# What is the general solution of the differential equation  dy/dx + y = xy^3 ?

Jul 13, 2017

See below.

#### Explanation:

Making the change of variable $y = \frac{1}{z}$ we have the new version

$\frac{\mathrm{dy}}{\mathrm{dx}} + y - x {y}^{3} = 0 \to \frac{x - {z}^{2} + z z '}{z} ^ 3 = 0$ or

$x - {z}^{2} + z z ' = 0$

Now calling $\xi = {z}^{2}$ we have

$x - \xi + \frac{1}{2} \xi ' = 0$

Solving for $\xi$ we obtain easily

$\xi = \frac{1}{2} + x + C {e}^{2 x} = {z}^{2}$ then

$z = \pm \sqrt{\frac{1}{2} + x + C {e}^{2 x}} = \frac{1}{y}$ then finally

$y = \pm \frac{1}{\sqrt{\frac{1}{2} + x + C {e}^{2 x}}}$

Jul 13, 2017

y = +-1/sqrt(x+1/2+ce^(2x)

#### Explanation:

Given: $\frac{\mathrm{dy}}{\mathrm{dx}} + y = x {y}^{3}$

Multiply both sides by ${y}^{-} 3$:

$\frac{\mathrm{dy}}{\mathrm{dx}} {y}^{-} 3 + {y}^{-} 2 = x \text{ [1]}$

Let $u = {y}^{-} 2$, then $\frac{\mathrm{du}}{\mathrm{dx}} = - 2 {y}^{-} 3 \frac{\mathrm{dy}}{\mathrm{dx}}$

Writing the differential in a form that is suitable for substitution into equation [1]:

$- \frac{1}{2} \frac{\mathrm{du}}{\mathrm{dx}} = \frac{\mathrm{dy}}{\mathrm{dx}} {y}^{-} 3$:

Perform the substitutions:

$- \frac{1}{2} \frac{\mathrm{du}}{\mathrm{dx}} + u = x$

Multiply the equation by -2:

$\frac{\mathrm{du}}{\mathrm{dx}} - 2 u = - 2 x \text{ [2]}$

This is the well known form:

$\frac{\mathrm{dy}}{\mathrm{dx}} + P \left(x\right) y = Q \left(x\right)$

Where $P \left(x\right) = - 2$

The integrating factor is:

$\mu \left(x\right) = {e}^{\int - 2 \mathrm{dx}}$

$\mu \left(x\right) = {e}^{- 2 x}$

Multiply both sides of equation 2 by $\mu \left(x\right)$:

$\frac{\mathrm{du}}{\mathrm{dx}} {e}^{- 2 x} - 2 {e}^{- 2 x} u = - 2 x {e}^{- 2 x}$

We know that the left side integrates to $\mu \left(x\right) u$, therefore, we need only integrate the right side:

${e}^{- 2 x} u = - 2 \int x {e}^{- 2 x} \mathrm{dx}$

${e}^{- 2 x} u = - 2 \left(x {e}^{- 2 x} / - 2 + \frac{1}{2} \int {e}^{- 2 x} \mathrm{dx}\right)$

${e}^{- 2 x} u = \left(x + \frac{1}{2}\right) {e}^{- 2 x} + C$

$u = x + \frac{1}{2} + c {e}^{2 x}$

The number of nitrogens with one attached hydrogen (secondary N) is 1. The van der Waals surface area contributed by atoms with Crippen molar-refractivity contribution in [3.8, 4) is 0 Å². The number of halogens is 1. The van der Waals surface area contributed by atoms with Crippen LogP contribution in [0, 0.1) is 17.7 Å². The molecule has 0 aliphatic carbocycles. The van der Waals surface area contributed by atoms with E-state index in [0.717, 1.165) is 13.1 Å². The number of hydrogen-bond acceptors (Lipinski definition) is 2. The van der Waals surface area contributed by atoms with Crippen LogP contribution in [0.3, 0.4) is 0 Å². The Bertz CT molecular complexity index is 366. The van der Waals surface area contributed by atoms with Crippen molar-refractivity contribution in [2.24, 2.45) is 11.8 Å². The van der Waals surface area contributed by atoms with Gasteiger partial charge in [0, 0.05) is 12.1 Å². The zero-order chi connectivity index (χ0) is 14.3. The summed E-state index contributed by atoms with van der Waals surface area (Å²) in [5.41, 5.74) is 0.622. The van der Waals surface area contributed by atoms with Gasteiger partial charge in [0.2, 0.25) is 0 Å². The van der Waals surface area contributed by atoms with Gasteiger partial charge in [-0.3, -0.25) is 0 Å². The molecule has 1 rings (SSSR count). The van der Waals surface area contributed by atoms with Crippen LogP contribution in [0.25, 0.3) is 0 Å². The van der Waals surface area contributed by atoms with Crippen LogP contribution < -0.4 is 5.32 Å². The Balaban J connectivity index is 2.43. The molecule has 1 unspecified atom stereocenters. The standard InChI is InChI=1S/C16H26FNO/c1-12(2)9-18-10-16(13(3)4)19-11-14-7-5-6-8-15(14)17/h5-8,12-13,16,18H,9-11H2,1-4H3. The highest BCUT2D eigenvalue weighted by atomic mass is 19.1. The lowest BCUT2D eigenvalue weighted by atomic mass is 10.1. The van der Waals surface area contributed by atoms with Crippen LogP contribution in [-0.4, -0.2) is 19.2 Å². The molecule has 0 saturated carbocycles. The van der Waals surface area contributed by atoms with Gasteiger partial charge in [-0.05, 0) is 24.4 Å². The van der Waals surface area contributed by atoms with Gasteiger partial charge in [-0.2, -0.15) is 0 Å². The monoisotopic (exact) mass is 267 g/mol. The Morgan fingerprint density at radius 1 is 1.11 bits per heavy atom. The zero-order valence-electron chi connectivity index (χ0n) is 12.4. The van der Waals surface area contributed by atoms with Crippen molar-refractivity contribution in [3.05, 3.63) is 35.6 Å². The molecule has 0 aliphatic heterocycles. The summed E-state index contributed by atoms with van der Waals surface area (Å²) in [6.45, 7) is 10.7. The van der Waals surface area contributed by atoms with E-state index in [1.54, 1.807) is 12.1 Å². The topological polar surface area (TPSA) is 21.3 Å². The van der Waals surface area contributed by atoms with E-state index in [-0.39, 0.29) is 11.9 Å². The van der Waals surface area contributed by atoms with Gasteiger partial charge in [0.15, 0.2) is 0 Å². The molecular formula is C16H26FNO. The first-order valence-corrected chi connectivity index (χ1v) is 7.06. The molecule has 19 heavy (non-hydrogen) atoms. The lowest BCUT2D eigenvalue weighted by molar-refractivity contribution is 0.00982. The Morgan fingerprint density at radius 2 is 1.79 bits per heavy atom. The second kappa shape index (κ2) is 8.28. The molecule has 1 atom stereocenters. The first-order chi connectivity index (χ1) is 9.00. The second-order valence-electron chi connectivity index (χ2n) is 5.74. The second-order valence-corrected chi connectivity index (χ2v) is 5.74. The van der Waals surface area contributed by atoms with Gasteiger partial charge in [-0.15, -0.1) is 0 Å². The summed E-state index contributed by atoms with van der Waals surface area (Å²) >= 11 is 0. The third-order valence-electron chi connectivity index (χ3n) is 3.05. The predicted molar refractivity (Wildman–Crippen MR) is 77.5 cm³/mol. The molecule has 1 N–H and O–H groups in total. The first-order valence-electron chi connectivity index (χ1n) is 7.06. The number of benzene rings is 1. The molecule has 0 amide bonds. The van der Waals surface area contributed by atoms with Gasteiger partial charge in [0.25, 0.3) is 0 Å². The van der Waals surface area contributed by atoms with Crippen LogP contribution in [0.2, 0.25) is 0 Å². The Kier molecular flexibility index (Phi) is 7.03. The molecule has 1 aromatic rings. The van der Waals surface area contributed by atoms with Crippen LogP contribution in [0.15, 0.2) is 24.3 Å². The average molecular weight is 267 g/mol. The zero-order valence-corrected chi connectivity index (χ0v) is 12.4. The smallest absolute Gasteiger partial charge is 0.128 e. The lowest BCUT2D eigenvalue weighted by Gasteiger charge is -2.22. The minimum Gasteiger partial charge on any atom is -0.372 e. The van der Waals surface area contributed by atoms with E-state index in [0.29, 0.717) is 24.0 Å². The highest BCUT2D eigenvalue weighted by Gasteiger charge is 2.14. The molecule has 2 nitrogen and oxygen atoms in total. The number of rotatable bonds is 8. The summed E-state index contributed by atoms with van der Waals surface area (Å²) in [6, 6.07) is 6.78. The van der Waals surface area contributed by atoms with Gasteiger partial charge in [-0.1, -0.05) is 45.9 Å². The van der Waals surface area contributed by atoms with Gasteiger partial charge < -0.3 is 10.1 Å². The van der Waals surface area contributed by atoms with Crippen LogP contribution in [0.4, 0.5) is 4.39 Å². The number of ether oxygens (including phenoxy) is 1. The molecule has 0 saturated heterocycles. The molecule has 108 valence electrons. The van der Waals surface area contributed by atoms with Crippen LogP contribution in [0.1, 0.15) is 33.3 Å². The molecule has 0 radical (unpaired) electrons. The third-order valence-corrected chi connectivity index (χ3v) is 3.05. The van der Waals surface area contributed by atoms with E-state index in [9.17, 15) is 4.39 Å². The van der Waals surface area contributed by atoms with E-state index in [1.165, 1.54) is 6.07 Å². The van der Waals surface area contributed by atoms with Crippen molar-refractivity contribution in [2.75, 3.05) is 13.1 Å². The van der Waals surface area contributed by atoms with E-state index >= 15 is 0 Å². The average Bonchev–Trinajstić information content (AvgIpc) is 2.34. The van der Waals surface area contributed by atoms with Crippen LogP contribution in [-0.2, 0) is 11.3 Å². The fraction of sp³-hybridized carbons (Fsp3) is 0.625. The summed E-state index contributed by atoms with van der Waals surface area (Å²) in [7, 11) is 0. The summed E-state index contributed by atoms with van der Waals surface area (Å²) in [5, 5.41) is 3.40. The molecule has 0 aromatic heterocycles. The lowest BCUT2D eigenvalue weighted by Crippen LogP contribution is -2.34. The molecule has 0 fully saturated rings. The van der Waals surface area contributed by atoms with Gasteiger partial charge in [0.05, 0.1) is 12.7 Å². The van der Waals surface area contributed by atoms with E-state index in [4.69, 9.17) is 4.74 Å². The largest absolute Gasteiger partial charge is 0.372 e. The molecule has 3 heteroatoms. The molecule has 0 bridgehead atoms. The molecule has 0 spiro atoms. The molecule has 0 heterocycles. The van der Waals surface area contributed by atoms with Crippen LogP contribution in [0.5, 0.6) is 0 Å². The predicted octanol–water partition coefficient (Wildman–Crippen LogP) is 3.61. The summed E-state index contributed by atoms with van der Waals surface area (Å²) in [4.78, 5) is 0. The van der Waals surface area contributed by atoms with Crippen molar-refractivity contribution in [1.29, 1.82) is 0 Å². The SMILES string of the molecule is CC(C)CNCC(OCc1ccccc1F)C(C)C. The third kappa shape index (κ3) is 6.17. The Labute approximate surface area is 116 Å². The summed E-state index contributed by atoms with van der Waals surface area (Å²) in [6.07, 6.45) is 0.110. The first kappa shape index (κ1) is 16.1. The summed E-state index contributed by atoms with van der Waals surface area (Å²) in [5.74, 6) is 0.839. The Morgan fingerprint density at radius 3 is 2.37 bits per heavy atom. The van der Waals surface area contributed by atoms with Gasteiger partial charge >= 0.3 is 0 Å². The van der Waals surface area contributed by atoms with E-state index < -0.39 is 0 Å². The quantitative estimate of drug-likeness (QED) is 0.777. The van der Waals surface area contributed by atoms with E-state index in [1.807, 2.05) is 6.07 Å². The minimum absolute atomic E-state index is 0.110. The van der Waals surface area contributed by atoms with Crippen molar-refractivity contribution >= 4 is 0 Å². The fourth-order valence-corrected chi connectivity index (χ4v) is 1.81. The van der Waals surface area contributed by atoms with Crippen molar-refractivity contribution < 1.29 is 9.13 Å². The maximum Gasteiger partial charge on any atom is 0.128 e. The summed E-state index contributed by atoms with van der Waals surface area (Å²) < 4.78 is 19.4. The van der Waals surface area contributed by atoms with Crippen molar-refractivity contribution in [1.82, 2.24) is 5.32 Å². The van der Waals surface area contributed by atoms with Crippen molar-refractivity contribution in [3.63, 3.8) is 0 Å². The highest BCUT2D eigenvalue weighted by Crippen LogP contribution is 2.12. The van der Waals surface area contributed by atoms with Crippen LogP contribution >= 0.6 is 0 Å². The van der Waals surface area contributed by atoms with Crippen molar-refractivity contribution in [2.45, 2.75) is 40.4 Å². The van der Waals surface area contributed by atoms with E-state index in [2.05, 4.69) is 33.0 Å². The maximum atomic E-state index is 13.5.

Reverse the substitution:

${y}^{-} 2 = x + \frac{1}{2} + c {e}^{2 x}$

y = +-1/sqrt(x+1/2+ce^(2x)

Jul 13, 2017

${y}^{2} = \frac{2}{2 x + 1 + C {e}^{- 2 x}}$

Alternatively:

$y = \pm \frac{\sqrt{2}}{\sqrt{2 x + 1 + C {e}^{- 2 x}}}$

#### Explanation:

We have:

$\frac{\mathrm{dy}}{\mathrm{dx}} + y = x {y}^{3}$

This is a Bernoulli equitation which has a standard method to solve. Let:

$u = {y}^{- 2} \implies \frac{\mathrm{du}}{\mathrm{dy}} = - 2 {y}^{- 3}$ and $\frac{\mathrm{dy}}{\mathrm{du}} = - {y}^{3} / 2$

By the chain rule we have;

$\frac{\mathrm{dy}}{\mathrm{dx}} = \frac{\mathrm{dy}}{\mathrm{du}} \cdot \frac{\mathrm{du}}{\mathrm{dx}}$

Substituting into the last DE we get;

$\frac{\mathrm{dy}}{\mathrm{du}} \frac{\mathrm{du}}{\mathrm{dx}} + y = x {y}^{3}$
$\therefore - {y}^{3} / 2 \frac{\mathrm{du}}{\mathrm{dx}} + y = x {y}^{3}$
$\therefore - \frac{\mathrm{du}}{\mathrm{dx}} + \frac{2}{y} ^ 2 = 2 x$
$\therefore - \frac{\mathrm{du}}{\mathrm{dx}} + 2 u = 2 x$
$\therefore \frac{\mathrm{du}}{\mathrm{dx}} - 2 u = - 2 x$

So the substitution has reduced the DE into a first order linear differential equation of the form:

$\frac{d \zeta}{\mathrm{dx}} + P \left(x\right) \zeta = Q \left(x\right)$

We solve this using an Integrating Factor

$I = \exp \left(\setminus \int \setminus P \left(x\right) \setminus \mathrm{dx}\right)$
$\setminus \setminus = \exp \left(\int \setminus \left(- 2\right) \setminus \mathrm{dx}\right)$
$\setminus \setminus = \exp \left(- 2 x\right)$
$\setminus \setminus = {e}^{- 2 x}$

And if we multiply the last by this Integrating Factor, $I$, we will have a perfect product differential;

${e}^{- 2 x} \frac{\mathrm{du}}{\mathrm{dx}} - 2 u {e}^{- 2 x} = - 2 x {e}^{- 2 x}$
$\frac{d}{\mathrm{dx}} \left({e}^{- 2 x} u\right) = - 2 x {e}^{- 2 x}$

Which is now a trivial separable DE, so we can "separate the variables" to get:

${e}^{- 2 x} u = \int \setminus - 2 x {e}^{- 2 x} \setminus \mathrm{dx}$

And integrating by parts (skipped step) gives us:

${e}^{- 2 x} u = \frac{1}{2} \left(2 x + 1\right) {e}^{- 2 x} + c$

Restoring the substitution we get:

${e}^{- 2 x} {y}^{- 2} = \frac{1}{2} \left(2 x + 1\right) {e}^{- 2 x} + c$

$\therefore {y}^{- 2} = \frac{1}{2} \left(2 x + 1\right) + c {e}^{- 2 x}$
$\therefore \frac{1}{y} ^ 2 = \frac{1}{2} \left(2 x + 1 + C {e}^{- 2 x}\right)$
$\therefore {y}^{2} = \frac{2}{2 x + 1 + C {e}^{- 2 x}}$